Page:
The next Research Colloquium is scheduled for this Friday 4th November starting at 1.30pm in G4. The program is as follows:
1.30pm – 2.15pm John Fitz-Herbert DMin Research Proposal BECOMING RECONCILED: A critical review of responses from the official Australian Catholic Church to Australian national
indigenous Reconciliation, in light of the Catholic liturgical tradition.
2.15pm – 3.00pm Jason Kioa DMin Research Presentation Why was the formation of the Tongan National Conference necessary?
3.00pm – 3.45pm Ben Myers Faculty Presentation Three Visions of Grace: Milton, Herbert, and Shakespeare
3.45pm – 4.30pm Martin Teulan DMin Research Proposal Creating Disciples in Australian Catholic Parishes
John Fitz-Herbert BECOMING RECONCILED: A critical review of responses from the official Australian Catholic Church to Australian national indigenous Reconciliation, in light of the Catholic liturgical tradition.
The aim of the research is to evaluate critically how Catholic liturgical celebrations and ritual forms contribute to the process of indigenous Reconciliation within our communities and for our nation. The focus on liturgical celebrations has value from two perspectives. Within the Roman Catholic tradition reconciliation has been expressed primarily through ritual, with actions and declarations grounded in rites. Ritual language and events speak effectively into the catholic community. In fact many of the actions of the Catholic Church towards reconciliation have been set within a liturgical framework or have ritual implications. The First Peoples of Australia are well versed in the language of ritual and symbol, and so there is the possibility of critical dialogue across the language of ritual and symbol. However this research will concentrate on a critical analysis of Catholic rite and symbol.
The general approach to be taken here will be on non-indigenous liturgical responses. Examples will be found in diocesan (local church) and national liturgical gatherings, parish celebrations, liturgical events fostered by religious orders, and Roman Catholic organisations (e.g. schools, health, and aged care).
Jason Kioa Why was the formation of the Tongan National Conference necessary?
This is Chapter 3 of my Thesis Titled “The Role of the Tongan National Conference in the Uniting Church.”
There are two reasons that I am exploring of why the Tongan National Conference was formed. One was the declaration by Assembly meeting of the Uniting Church in 1985 that the UCA is a Multicultural Church. The Tongan National Conference was formed in 1987, two years after the declaration. The second reason is the relationship between the Uniting Church and the Free Wesleyan Church of Tonga over many years since the first missionaries from Australia went to Tonga in 1822.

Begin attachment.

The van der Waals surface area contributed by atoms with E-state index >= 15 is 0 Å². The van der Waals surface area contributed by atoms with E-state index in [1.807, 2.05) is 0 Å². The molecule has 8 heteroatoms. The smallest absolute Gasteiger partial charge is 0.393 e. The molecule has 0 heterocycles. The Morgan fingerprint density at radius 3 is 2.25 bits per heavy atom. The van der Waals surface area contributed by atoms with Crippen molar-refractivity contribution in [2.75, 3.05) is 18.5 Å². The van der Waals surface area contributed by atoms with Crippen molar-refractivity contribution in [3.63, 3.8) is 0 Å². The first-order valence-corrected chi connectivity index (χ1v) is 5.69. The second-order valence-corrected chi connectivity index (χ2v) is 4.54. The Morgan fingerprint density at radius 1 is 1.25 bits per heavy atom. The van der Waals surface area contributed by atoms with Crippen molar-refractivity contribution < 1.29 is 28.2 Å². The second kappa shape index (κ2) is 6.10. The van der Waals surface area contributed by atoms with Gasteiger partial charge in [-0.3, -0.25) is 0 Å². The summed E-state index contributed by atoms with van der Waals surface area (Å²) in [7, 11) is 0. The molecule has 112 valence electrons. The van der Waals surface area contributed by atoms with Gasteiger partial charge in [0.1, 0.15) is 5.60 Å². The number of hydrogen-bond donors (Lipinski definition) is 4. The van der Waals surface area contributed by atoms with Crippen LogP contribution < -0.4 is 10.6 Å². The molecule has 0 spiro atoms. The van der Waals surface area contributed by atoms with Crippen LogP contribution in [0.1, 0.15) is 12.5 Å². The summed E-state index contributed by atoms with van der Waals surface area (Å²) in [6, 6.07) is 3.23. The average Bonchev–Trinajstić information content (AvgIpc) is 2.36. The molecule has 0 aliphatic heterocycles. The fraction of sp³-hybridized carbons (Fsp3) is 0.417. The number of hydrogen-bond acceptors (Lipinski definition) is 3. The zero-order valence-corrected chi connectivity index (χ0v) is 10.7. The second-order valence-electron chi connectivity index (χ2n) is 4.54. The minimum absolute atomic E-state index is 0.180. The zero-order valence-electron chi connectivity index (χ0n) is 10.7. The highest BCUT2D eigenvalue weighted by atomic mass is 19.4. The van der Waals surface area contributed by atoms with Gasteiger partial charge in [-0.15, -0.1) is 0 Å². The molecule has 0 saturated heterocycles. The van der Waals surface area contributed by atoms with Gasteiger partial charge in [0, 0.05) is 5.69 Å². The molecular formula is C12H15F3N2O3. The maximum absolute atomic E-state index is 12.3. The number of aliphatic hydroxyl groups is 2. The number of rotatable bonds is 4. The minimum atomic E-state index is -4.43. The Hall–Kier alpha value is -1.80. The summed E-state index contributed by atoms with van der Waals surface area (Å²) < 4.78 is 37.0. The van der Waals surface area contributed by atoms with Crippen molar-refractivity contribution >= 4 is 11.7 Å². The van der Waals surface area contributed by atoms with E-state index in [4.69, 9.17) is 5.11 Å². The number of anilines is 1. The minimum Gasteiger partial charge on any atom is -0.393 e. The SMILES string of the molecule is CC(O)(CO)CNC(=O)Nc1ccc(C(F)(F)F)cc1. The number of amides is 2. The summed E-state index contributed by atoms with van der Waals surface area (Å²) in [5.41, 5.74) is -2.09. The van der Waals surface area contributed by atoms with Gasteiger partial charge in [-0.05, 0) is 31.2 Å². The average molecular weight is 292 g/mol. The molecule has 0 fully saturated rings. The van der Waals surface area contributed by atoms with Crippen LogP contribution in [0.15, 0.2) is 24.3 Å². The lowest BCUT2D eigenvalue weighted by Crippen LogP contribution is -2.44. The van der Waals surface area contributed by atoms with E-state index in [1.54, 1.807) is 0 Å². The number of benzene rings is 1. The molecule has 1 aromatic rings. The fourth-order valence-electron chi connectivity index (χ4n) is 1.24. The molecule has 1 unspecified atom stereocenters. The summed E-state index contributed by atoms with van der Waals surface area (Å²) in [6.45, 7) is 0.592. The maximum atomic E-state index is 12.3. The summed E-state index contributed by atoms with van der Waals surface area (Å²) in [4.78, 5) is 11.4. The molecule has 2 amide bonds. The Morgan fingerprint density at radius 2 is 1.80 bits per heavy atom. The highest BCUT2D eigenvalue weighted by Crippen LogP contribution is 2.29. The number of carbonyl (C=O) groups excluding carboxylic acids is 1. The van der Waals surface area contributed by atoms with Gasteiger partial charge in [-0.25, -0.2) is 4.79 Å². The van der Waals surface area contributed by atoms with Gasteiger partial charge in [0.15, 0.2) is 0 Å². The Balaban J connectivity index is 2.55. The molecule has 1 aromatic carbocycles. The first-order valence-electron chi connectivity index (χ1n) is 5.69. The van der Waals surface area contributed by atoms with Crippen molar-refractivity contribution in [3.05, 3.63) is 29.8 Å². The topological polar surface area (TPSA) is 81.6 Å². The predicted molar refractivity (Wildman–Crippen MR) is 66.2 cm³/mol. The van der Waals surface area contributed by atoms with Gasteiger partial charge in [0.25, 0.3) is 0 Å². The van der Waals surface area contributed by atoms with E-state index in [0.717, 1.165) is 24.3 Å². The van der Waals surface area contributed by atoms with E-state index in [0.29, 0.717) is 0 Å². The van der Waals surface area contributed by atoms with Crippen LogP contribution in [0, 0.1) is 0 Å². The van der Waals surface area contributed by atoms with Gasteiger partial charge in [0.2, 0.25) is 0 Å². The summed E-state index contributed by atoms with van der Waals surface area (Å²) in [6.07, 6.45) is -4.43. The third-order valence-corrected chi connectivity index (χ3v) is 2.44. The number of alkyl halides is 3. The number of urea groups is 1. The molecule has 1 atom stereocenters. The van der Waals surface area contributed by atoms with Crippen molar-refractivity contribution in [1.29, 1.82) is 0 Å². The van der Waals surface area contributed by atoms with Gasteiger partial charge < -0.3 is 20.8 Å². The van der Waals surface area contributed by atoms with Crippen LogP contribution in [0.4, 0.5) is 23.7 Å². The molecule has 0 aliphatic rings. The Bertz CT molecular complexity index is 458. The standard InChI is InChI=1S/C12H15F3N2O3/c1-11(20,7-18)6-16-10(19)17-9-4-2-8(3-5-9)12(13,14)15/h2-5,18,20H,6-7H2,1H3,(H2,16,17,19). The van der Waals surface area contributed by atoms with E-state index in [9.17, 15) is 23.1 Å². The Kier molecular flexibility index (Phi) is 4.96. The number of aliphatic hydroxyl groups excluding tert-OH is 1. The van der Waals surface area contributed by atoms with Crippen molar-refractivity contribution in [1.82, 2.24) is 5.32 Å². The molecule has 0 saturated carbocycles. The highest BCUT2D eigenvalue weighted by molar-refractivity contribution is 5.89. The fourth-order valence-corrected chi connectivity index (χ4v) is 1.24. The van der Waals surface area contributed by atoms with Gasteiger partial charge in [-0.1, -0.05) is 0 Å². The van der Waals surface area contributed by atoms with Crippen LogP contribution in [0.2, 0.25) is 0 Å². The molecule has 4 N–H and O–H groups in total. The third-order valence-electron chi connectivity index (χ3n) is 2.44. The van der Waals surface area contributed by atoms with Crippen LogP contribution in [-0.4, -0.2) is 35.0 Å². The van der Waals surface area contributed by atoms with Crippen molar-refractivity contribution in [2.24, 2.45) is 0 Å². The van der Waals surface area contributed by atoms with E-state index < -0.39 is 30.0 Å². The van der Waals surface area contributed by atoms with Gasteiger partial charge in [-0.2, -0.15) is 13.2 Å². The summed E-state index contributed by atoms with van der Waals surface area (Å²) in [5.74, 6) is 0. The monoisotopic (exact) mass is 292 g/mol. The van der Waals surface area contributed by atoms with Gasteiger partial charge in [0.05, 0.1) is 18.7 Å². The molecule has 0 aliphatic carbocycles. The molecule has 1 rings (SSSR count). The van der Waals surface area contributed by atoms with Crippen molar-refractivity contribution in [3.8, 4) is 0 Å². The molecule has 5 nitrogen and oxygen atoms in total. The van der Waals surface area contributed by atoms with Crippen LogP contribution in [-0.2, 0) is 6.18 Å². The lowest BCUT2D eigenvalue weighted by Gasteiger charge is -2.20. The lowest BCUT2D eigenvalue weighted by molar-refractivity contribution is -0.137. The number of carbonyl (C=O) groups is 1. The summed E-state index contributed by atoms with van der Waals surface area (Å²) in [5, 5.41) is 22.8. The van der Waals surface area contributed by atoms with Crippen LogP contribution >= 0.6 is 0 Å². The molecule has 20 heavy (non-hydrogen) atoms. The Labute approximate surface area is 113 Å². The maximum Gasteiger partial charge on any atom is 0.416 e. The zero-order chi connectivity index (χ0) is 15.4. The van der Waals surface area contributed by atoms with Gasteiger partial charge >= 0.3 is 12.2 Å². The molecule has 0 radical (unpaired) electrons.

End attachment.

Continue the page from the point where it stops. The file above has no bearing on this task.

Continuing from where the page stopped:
In this work-in-progress paper I will discuss representations of divine grace in the work of three early modern English poets. Milton’s Paradise Lost depicts divine and human agency as operating in precisely demarcated spheres. The divine-human relationship is portrayed in rational and pedagogical terms: God instructs human beings about their duty, and human responsibility consists in understanding and obedience. In George Herbert’s devotional poetry, the relationship between God and human beings is more interior, conversational, and transformative. God relates to human beings not as an external agent but as a hidden order of the soul that gently tames and tunes the discordant elements of experience. I will contrast these two models, the rational and the aesthetic, with a dramatic model of grace in Shakespeare’s late plays. Shakespeare’s late romances frequently use the language of ‘grace’. They depict tragic plots that end happily, thanks to some kind of miraculous meddling: e.g. the resurrection of Hermione in The Winter’s Tale, and the salvation of the shipwrecked characters in The Tempest. Unlike Herbert’s aesethetic model, not all discordant elements are resolved into harmony in this dramatic model; and unlike Milton’s rational model, there is no clear communication to human agents about what grace means or what obligations it entails. Instead, for Shakespeare, grace is a pattern of meaning that is never fully exhausted in the drama of any life. It is what enables human stories to go on in spite of all that remains unhealed and unresolved and incapable of explanation.
Martin Teulan Creating Disciples in Australian Catholic Parishes
The Catholic Church in Australia is in serious decline, at least in the key sector, the parish. At the same time, Pope Francis is extremely popular with people of all faiths and none, and his popularity appears a result of his modelling the concept of “Missionary Discipleship”. The motivation for this research is the question: How can a workable program for the re-vitalisation of parishes be developed, with a particular focus on discipleship .
A study is proposed utilising the extensive research already conducted on church life in Australia, in particular through the National Church Life Survey and other research of the Catholic Pastoral Research Office. It will also examine case studies of prominent Catholic parishes and other churches. The study will critically appraise the approaches of recent Popes to this crisis, the current situation of the Catholic parishes and the possible contribution of modern management methods espoused by Peter Drucker to parish and Church renewal.
The proposed result will be a plan for effective re-vitalisation of Catholic parishes through the implementation of an effective program of formation of parishioners as disciples.
HDR Students are reminded that their participation in the Research Colloquiums is a critical component of their candidature and that apologies should be sent to me at [email protected]